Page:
Royal Warwickshire Regiment

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6th Regiment of Foot
Royal Warwickshire Regiment
Royal Warwickshire Fusiliers
Active 1685–1968
Country  Kingdom of England (1685–1707)
 Kingdom of Great Britain (1707–1800)
 United Kingdom (1801–1968)
Branch Flag of the British Army.svg British Army
Type Infantry
Role Line infantry

1-4 Regular battalions
Up to 2 Militia battalions
Up to 4 Territorial and Volunteer battalions

Up to 22 Hostilities-only battalions
Garrison/HQ Budbrooke Barracks, Warwickshire

Quick: The British Grenadiers, Warwickshire Lads

Slow: MacBean's Slow March
Mascot Indian black buck antelope, 'Bobby'[1]

The Royal Warwickshire Fusiliers, previously titled the 6th Regiment of Foot and the Royal Warwickshire Regiment, was a line infantry regiment of the British Army. The regiment saw service in many conflicts and wars, including the Second Boer War and both World War I and World War II.

In 1968 it was amalgamated with the other regiments in the Fusilier Brigade, the Royal Northumberland Fusiliers, the Royal Fusiliers (City of London Regiment) and the Lancashire Fusiliers, into a new large regiment, to be known as the Royal Regiment of Fusiliers, becoming the 2nd Battalion of the new regiment.


The regiment traces its origins to the 17th century. In the Netherlands in 1674 the government retained two regiments of English troops, two of Scots and one Irish. In 1685 when James II requested their services during the Duke of Monmouth's rebellion and organised them into two units, given the precedence as the 5th and 6th Regiments of Foot.

After Monmouth's defeat they returned to the Netherlands, but when William III became king of England in 1688 they accompanied him, with their seniority being confirmed from 1685. The 6th were nicknamed the "Dutch Guards" by William. Service in Ireland followed and the regiment was present at the Battle of the Boyne in 1690 and Aughrim in 1691. Campaigning in Flanders 1692-1695 followed, with action at Steenkirk 1693 and the storming of Namur 1695 which was the 6th's first battle honour.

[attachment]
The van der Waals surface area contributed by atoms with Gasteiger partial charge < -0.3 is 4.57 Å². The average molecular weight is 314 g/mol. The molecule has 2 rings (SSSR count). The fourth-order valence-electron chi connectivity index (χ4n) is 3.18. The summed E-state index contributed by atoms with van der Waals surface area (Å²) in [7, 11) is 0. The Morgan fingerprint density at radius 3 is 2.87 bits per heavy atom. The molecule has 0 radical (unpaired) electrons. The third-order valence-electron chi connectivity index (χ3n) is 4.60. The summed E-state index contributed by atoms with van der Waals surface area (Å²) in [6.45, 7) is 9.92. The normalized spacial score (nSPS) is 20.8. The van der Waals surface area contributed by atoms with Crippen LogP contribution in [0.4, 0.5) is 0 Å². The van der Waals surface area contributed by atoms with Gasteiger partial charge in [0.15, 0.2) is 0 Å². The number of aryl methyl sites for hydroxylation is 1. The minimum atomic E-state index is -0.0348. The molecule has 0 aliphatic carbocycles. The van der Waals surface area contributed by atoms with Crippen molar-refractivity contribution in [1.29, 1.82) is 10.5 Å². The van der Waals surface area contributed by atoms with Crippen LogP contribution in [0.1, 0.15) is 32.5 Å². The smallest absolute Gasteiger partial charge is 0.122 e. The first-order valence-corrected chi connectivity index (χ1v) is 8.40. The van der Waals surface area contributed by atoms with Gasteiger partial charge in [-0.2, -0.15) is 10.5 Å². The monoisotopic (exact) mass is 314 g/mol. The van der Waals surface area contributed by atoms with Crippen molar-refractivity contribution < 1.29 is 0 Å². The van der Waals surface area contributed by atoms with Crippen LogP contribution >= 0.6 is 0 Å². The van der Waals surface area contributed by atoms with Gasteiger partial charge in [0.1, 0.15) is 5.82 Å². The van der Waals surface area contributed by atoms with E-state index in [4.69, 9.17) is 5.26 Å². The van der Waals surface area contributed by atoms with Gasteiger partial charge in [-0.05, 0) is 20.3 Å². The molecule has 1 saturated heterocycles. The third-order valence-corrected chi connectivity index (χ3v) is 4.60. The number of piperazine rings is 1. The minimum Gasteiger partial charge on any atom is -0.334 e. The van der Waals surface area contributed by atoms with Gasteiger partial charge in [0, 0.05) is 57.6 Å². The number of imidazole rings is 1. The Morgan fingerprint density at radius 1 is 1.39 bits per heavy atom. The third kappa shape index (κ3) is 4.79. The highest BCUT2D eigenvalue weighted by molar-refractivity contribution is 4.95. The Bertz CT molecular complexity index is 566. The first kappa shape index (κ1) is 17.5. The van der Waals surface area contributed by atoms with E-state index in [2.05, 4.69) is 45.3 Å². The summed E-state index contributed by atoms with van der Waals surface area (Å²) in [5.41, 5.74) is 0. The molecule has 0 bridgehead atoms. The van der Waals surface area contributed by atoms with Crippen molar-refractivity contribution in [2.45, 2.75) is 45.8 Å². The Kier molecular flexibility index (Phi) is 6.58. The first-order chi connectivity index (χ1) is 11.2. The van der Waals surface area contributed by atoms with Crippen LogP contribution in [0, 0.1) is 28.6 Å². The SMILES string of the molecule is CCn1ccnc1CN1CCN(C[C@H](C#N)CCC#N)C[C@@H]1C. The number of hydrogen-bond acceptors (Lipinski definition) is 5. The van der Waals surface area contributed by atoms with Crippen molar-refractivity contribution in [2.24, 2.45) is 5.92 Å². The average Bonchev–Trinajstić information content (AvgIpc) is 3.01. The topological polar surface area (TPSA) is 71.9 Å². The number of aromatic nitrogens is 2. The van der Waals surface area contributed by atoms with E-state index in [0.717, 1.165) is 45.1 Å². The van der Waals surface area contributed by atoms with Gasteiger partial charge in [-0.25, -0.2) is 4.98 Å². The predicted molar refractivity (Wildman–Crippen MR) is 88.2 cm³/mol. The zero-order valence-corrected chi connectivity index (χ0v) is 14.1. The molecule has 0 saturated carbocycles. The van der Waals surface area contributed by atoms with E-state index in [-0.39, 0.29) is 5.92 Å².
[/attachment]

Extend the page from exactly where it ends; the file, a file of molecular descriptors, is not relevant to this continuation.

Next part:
18th century[edit]

During the War of the Spanish Succession the 6th were in Spain and Portugal fighting the armies of Spain and France. The regiment fought at Barcelona in 1706 and suffered heavy casualties at Almanza in 1707. In 1710 the 6th played a major part in the victory of Almenar and won undying fame at Saragossa and Brihuega. The regiment's next conflict was the Jacobite rising of 1745. The 6th were sent to secure the highland forts between Inverness and Fort William. Two companies were with the ill-fated army under General Sir John Cope at the Battle of Prestonpans, where they were among the few who stood their ground. The 6th also defended Fort William, beating off every attack as all the other highland forts surrendered. The regiment went to Gibraltar in 1753 before moving on to the West Indies on garrison duty. On the outbreak of the American War of Independence detachments from the 6th arrived in New York in 1776 and saw action, but were of insufficient strength and were sent home. When, as an aid to recruiting, territorial links of infantry regiments were first established in 1782, the 6th became the 1st Warwickshire Regiment, reflecting their recent connections with the county. During the French Revolutionary Wars in 1794 in the West Indies, the 6th took part in the invasions of Martinique, Guadeloupe and St Lucia from the French and in Casdebar in August 1798 they gained a Battle honour.